Sigh. More realistically, I will probably only manage to vacation in Alaska. Someday.

  4. Frumious B.

    I used to take judo. Participants aren’t just segregated by gender, but also by weight, and weight really makes a difference. I was 95 pounds at the time, and even the girls could just pick em up and throw me down. Of course, they all had 30-40 pounds on me. The only weight-matched partner I ever had was 6 inches shorter than I was, and I could pick her up and toss her down. Gave me insight into how all my other partners felt when they went up against me. (practice, that is. I was never skilled enough to compete.)

    From that point of view, keeping the gender segregation makes sense. There will won’t be many boys in the low end of the weight class, and there won’t be many girls in the high end, so there will be effective gender segregation anyway.

    There are other martial arts which are not gender segregated, kendo, for instance. I believe that one is not weight segregated, either, and it makes sense for that sport. Unlike judo, there is no grappling involved.

  5. Carpenter

    Fromious B thats just ridonkculous. The average woman in the USA weight 140lbs The average man wieghs about 180. There is plenty of overlap for weight class matched fights. Lost of men weigh 140 and vice versa for the women. When I first started taking judo I was at about 95 lbs also and I had to fight gisls 40 lbs heavier than me whose asses I thouroughly kicked. Now that I am twelve years older and up to an astronomical buck ten, I regularly kick the asses of gentlemen at 160.
    This past summer I won a tournament, since there were so few women, there were no weight classes at, also black belts were in the mix fighting everone else. I order to wim I had to fight opponents that were not only 40 lbs heavier than me but also blackbelts, which I am not. It would have made sense to just mix the women into the lighter wieghtclass with the men and separate out the black belt, but alas that just threatened everyones masculinity too much. The martial arts are not just some gorilla contest in absolute size, they involve a miriad of complex factors, especially judo and aikido and all of those bigger they are harder they fall martial arts, there is no reason any woman couldn’t excell at them.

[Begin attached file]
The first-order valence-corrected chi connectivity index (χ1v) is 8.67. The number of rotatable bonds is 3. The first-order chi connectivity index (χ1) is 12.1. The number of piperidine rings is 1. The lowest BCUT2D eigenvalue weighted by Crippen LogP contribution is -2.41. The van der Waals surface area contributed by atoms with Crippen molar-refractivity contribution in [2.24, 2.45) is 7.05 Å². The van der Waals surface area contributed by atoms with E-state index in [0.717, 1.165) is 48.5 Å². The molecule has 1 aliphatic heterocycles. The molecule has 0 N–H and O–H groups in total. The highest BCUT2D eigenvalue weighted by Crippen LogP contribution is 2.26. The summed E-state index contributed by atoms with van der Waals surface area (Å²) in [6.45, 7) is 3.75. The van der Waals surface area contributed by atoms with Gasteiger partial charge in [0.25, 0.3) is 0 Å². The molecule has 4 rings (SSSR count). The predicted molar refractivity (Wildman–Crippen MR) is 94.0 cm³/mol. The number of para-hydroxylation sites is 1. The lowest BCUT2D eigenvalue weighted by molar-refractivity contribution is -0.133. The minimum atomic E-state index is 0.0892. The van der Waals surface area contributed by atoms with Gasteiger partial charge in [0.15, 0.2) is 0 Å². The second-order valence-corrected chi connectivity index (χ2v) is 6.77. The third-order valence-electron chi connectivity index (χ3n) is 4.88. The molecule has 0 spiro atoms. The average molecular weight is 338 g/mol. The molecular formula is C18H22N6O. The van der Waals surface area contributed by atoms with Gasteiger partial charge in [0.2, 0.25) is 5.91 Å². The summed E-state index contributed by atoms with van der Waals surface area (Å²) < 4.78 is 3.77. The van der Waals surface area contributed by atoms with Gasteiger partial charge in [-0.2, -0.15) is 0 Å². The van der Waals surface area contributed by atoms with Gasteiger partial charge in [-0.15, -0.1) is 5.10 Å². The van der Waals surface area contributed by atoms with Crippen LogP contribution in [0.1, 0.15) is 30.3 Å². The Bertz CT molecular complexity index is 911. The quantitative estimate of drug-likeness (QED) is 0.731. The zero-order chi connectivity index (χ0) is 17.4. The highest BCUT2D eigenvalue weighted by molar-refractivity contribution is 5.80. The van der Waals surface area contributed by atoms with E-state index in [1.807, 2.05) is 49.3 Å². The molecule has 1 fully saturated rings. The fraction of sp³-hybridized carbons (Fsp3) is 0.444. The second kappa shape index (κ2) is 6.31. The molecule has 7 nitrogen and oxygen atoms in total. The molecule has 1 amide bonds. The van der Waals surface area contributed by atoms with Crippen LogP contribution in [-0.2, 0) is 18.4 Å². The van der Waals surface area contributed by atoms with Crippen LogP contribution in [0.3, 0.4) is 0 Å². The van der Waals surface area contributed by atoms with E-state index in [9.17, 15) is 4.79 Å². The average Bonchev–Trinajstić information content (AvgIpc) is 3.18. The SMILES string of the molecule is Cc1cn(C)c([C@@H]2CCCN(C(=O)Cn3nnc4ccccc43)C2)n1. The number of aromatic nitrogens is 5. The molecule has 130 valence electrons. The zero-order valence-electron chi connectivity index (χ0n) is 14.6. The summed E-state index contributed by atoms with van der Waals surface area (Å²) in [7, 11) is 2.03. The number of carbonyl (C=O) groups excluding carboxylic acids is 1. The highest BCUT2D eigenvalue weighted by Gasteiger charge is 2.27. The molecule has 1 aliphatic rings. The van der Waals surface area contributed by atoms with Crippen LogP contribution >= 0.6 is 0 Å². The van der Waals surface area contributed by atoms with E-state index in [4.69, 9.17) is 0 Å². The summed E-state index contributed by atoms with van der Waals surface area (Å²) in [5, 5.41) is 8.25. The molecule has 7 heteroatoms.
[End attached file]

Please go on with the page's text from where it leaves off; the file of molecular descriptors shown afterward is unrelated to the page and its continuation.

I would like to pose a question to Twisty…say all of these one on one combat sports opened up to women and man/woman matches, what would it mean? With my sports background I have wondered this a lot. Do you think it would help deconstruct the notion of women as weak and possesable, or do think it would just encourage more meatheadedness and dominance heiarchy in woman kind?

  6. Twisty

    I’m not really your deep thinker when it comes to sports. Maybe we should ask Kameron Hurley. She boxes.

  7. Spinat Teig

    c’mon
    what could possibly be wrong with superbowl sunday?

    http://video.google.com/superbowl.html

  8. antelope

    Sylvanite – we also have lots of geologists working for the gov’t agencies that supposedly regulate mining. But I don’t think anyone will be too surprised to hear that most of those folks are pretty depressed these days. The third option is to work for independent environmental engineering & assessment firms, and in that case I imagine it’s all about doing your homework on who’s doing real science & who’s telling clients what they want to hear.

  9. Frumious B.

    Carpenter, I am glad to hear you kick butt. I never said there was no overlap in men’s and women’s weight. I said there is little overlap in the lower and upper ranges. From my experiences, this is an accurate statement. In fact, my coaches always encouraged me to enter tournaments so that I would be the only person in my weight class and the team could get an automatic win. I wasn’t so thrilled with that. I recognize that my judo experiences are based only on the particular set of people in the club where I practiced. I think that yours are, too.